Congresswoman Virginia Foxx (R-NC) delivered the following remarks in the US House of Representatives in the House of Representatives on May 19, 2009:
128TH ANNIVERSARY OF THE BIRTH OF MUSTAFA KEMAL ATATÜRK FOUNDER OF MODERN TURKEY
"Madam Speaker, I rise today, May 19, to commemorate the 128th anniversary of the birth of Mustafa Kemal Atatürk, the founder of modern Turkey. Atatürk was a unique and inspirational figure who laid the foundation for the Republic of Turkey. He was a post World War I revolutionary leader who understood that Islam and modernity are not inconsistent--an important factor to reinforce today with democratic leaders throughout the Muslim world.
By any measure, Atatürk was an historic reformer. In the space of two decades, he built the nation of Turkey from the ashes of the Ottoman Empire--a nation that was based on secular principles and with a foundation that was fertile for democracy to take root and prosper. He held true to his fundamental vision for his overwhelmingly Muslim nation, namely that it be guided by two overarching concepts: secularism and progress. Just as is the case today, he understood that advances in science and technology would enhance the nation and the Turkish people.
To enable Turkey to reap the benefits of such advances, he set about enacting major reforms in all aspects of Turkish life--political, cultural, legal, educational, and economic all with an eye toward creating the architecture of the new Turkish nation that would raise it to the level of what Atatürk referred to as İcontemporary civilization.'' These reforms touched on all aspects of Turkish society from abolishing the caliphate, recognizing equal rights for men and women, replacing the Arabic alphabet with Latin letters, and instituting secular law to reforming traditional styles of dress and mandating surnames.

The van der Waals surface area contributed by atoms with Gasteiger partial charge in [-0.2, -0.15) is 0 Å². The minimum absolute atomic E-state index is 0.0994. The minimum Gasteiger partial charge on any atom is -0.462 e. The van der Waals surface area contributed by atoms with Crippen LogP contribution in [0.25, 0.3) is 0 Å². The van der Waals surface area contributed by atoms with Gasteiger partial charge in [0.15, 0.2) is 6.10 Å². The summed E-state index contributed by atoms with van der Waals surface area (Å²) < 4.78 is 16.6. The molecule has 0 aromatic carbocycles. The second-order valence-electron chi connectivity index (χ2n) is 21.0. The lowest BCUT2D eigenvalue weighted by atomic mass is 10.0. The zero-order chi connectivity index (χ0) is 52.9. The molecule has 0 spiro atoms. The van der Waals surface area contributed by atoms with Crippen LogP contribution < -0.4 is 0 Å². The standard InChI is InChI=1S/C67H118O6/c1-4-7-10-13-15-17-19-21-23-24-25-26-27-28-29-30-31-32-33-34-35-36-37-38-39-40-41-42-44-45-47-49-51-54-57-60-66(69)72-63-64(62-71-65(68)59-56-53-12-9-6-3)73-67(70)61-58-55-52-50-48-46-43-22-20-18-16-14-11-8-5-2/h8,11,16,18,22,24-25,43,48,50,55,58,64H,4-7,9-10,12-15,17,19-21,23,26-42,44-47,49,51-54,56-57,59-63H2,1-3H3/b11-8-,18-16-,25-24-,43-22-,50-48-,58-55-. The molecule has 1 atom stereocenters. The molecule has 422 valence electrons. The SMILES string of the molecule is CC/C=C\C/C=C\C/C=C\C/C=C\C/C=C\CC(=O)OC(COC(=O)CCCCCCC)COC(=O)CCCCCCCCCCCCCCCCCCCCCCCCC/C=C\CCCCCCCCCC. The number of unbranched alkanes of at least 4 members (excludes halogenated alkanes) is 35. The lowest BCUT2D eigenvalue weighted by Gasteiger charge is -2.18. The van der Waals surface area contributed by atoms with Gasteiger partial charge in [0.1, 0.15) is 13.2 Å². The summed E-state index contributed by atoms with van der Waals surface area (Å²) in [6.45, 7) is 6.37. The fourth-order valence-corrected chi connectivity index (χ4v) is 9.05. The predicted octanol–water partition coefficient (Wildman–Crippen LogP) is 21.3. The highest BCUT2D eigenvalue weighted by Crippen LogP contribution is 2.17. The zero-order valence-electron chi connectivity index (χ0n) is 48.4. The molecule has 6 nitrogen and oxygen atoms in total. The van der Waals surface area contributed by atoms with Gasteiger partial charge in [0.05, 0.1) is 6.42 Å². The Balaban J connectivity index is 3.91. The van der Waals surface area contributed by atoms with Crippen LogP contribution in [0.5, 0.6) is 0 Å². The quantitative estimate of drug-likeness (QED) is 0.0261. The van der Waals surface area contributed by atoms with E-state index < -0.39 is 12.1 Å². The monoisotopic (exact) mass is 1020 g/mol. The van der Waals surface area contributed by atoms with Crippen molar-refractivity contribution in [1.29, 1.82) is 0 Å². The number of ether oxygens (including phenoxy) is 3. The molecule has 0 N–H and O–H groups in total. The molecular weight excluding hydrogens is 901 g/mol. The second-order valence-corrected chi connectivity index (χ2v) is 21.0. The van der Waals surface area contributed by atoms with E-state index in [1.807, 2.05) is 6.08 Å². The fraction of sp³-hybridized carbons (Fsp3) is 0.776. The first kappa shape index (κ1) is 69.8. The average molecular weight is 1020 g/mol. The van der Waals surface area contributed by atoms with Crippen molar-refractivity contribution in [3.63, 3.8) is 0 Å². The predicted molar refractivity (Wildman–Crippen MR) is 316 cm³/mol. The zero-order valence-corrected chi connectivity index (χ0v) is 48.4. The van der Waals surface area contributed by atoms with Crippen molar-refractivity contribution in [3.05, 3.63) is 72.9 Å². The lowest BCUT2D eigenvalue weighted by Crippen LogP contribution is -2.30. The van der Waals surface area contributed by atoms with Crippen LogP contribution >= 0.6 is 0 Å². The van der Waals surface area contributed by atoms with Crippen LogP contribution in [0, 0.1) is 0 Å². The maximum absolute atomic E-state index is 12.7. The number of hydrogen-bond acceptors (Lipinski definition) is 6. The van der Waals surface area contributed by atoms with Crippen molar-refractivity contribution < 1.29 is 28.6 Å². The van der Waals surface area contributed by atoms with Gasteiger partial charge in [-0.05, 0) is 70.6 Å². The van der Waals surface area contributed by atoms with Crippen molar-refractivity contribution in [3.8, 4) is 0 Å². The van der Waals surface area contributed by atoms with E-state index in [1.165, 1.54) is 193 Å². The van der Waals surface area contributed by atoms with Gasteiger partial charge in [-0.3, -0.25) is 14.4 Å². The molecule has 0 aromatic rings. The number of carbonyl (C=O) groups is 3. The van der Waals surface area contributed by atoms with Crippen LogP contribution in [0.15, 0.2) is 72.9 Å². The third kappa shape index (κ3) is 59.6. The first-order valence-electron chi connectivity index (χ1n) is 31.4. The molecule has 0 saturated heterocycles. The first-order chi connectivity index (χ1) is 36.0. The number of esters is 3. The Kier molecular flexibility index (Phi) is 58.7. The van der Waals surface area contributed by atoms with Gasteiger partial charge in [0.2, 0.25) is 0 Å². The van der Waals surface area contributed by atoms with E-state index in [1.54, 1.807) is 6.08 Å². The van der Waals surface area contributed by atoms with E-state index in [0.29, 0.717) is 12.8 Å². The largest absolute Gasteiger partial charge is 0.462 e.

Atatürk was an impatient reformer. His handling of the reform of the alphabet is one example of his impatience. The language commission he appointed to review the reform recommended that the alphabet reforms be phased in over a fifteen year period. Atatürk had a much different timeframe in mind. He set about traveling throughout the country, personally instructing crowds in the new alphabet, and within six months he had accomplished his goal. With the acceptance of the Latin alphabet, millions of Turks would be poised to turn westward for their second languages and the learning to which those languages are the key.
Atatürk championed women's rights, encouraging them to pursue careers as doctors, lawyers, scientists, writers and politicians. He did so because he wisely understood that by doing so he was unleashing the talents of all Turks and thereby making the nation stronger. Because of his vision and determination, Turkey is today a strong and vibrant democracy and a model for others in the Islamic world to emulate.
Madam Speaker, it is my hope that Muslim leaders throughout the region will reacquaint themselves with Atatürk's revolutionary leadership and take inspiration in the courageous reforms he undertook more than seventy years ago so that they too can preside over nations that are secular, democratic and prosperous.